Public Expenditures and Youth Crime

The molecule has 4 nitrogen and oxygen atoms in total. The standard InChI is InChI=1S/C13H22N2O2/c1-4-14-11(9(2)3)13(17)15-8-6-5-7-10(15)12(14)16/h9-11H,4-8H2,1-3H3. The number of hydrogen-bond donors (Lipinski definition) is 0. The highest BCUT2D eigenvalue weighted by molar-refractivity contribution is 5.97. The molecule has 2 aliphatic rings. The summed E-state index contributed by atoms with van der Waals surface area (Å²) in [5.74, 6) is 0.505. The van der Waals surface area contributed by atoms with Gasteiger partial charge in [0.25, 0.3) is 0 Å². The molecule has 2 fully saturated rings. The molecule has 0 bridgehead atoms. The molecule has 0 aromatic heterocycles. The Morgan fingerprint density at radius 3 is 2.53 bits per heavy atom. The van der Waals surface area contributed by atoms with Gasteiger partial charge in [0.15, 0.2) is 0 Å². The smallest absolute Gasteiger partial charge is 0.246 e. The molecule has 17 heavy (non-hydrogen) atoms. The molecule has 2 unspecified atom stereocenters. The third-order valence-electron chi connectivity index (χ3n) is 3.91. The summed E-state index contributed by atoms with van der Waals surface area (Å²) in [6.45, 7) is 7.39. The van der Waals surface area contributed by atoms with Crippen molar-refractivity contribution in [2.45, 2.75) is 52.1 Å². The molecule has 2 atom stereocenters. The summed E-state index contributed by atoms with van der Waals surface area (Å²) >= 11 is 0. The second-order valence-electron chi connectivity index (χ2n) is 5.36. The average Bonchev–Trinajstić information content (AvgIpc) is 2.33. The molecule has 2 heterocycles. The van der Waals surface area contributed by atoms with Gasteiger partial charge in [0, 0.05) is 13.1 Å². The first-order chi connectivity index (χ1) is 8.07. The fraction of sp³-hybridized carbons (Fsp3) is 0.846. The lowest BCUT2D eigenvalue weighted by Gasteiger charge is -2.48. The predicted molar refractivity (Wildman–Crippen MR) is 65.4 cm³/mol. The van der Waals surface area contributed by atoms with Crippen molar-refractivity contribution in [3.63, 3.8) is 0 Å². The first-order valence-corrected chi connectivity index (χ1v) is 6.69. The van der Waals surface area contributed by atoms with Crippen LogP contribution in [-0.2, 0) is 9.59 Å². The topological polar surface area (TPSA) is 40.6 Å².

Abstract: This dissertation comprises three essays on public expenditures and youth crime.Essay 1 deals with the modelling of youths’ criminal behavior and analyzes the public decision to allocate resources to school and leisure activities. First, an individual time allocation model with a choice set containing school, leisure and crime is set up. Moreover, two sources of heterogeneity are allowed for; return from crime and the valuation of future. A condition for participation in crime and the allocation of time are derived and discussed. Second, a government is added to the model. Given a welfare function, the government is to weight the benefit of consumption against the crime reducing effects of expenditures. The optimal allocation of resources is derived and discussed. Leisure and school expenditures are, for example, increasing in income and crime aversion, whereas the relative share of leisure expenditures is increasing in total expenditures. Besides the general model, an example model is specified and used for illustrative purposes.Essay 2 aims to extend the literature on youth crime by incorporating school quality. A theoretical model with a choice set containing work, crime, school and leisure, is set up and analyzed. By altering the future return to school, school quality affects the decision to participate in crime, as well as the time spent on crime if participating. The viability of school quality as a crime controlling policy depends on the mechanism that transform school time into future gains, and how these gains are perceived. The theoretical analysis is followed by an empirical investigation using the American National Longitudinal Survey of Youths, cohort 1997 (NLSY97). Controlling for, for example, individual abilities and peer environment, and using student teacher ratio and school size as measures of school quality, weak evidence is found in favor of school quality as a crime controlling measure.Essay 3 studies, using Swedish municipal panel data, the effects of leisure and school expenditures on the rate of four ‘typical’ youth crimes; robbery, moped theft, assault and graffiti. The low aggregation level of crime data coupled with small populations in many municipalities bring out the discrete nature of crime data, which motivates a count data framework for the analysis. Departing from an exponential model specification, three different estimators are discussed and employed; pooled Poisson, fixed effects Poisson and quasi-differenced GMM. Controlling for demographic and socioeconomic characteristics, the essay finds statistically significant effects from overall municipal leisure related expenditures on three of the four crimes. Moreover, the effects differ between the crimes and types of municipalities. No effects are found from upper secondary school expenditures, however.
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